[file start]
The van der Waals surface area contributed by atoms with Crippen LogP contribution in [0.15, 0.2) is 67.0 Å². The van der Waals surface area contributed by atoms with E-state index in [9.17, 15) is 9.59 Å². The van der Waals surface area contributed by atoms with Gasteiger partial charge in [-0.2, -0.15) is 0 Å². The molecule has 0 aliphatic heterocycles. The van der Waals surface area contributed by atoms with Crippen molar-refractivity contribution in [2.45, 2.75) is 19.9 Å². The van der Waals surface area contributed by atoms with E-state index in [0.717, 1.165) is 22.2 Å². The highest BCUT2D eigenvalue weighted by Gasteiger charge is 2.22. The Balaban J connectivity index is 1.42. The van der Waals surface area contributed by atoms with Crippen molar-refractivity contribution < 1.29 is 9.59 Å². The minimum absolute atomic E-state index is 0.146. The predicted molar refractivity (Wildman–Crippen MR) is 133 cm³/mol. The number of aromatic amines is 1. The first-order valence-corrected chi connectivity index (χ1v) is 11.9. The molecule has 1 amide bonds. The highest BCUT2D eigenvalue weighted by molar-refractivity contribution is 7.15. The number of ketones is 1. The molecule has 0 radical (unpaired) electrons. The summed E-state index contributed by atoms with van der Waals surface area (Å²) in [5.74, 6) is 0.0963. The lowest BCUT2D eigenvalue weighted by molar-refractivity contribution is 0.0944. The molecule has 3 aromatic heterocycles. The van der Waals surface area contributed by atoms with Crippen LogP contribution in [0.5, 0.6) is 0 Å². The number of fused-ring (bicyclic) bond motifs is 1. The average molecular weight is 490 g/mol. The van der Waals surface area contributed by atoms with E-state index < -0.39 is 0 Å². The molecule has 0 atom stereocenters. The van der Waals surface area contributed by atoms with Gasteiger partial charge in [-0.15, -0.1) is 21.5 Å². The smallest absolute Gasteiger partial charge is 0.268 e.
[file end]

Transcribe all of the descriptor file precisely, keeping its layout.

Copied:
The van der Waals surface area contributed by atoms with Crippen LogP contribution in [0.15, 0.2) is 67.0 Å². The van der Waals surface area contributed by atoms with E-state index in [9.17, 15) is 9.59 Å². The van der Waals surface area contributed by atoms with Gasteiger partial charge in [-0.2, -0.15) is 0 Å². The molecule has 0 aliphatic heterocycles. The van der Waals surface area contributed by atoms with Crippen molar-refractivity contribution in [2.45, 2.75) is 19.9 Å². The van der Waals surface area contributed by atoms with E-state index in [0.717, 1.165) is 22.2 Å². The highest BCUT2D eigenvalue weighted by Gasteiger charge is 2.22. The Balaban J connectivity index is 1.42. The van der Waals surface area contributed by atoms with Crippen molar-refractivity contribution < 1.29 is 9.59 Å². The minimum absolute atomic E-state index is 0.146. The predicted molar refractivity (Wildman–Crippen MR) is 133 cm³/mol. The number of aromatic amines is 1. The first-order valence-corrected chi connectivity index (χ1v) is 11.9. The molecule has 1 amide bonds. The highest BCUT2D eigenvalue weighted by molar-refractivity contribution is 7.15. The number of ketones is 1. The molecule has 0 radical (unpaired) electrons. The summed E-state index contributed by atoms with van der Waals surface area (Å²) in [5.74, 6) is 0.0963. The lowest BCUT2D eigenvalue weighted by molar-refractivity contribution is 0.0944. The molecule has 3 aromatic heterocycles. The van der Waals surface area contributed by atoms with Crippen LogP contribution in [0.5, 0.6) is 0 Å². The number of fused-ring (bicyclic) bond motifs is 1. The average molecular weight is 490 g/mol. The van der Waals surface area contributed by atoms with E-state index < -0.39 is 0 Å². The molecule has 0 atom stereocenters. The van der Waals surface area contributed by atoms with Gasteiger partial charge in [-0.15, -0.1) is 21.5 Å². The smallest absolute Gasteiger partial charge is 0.268 e.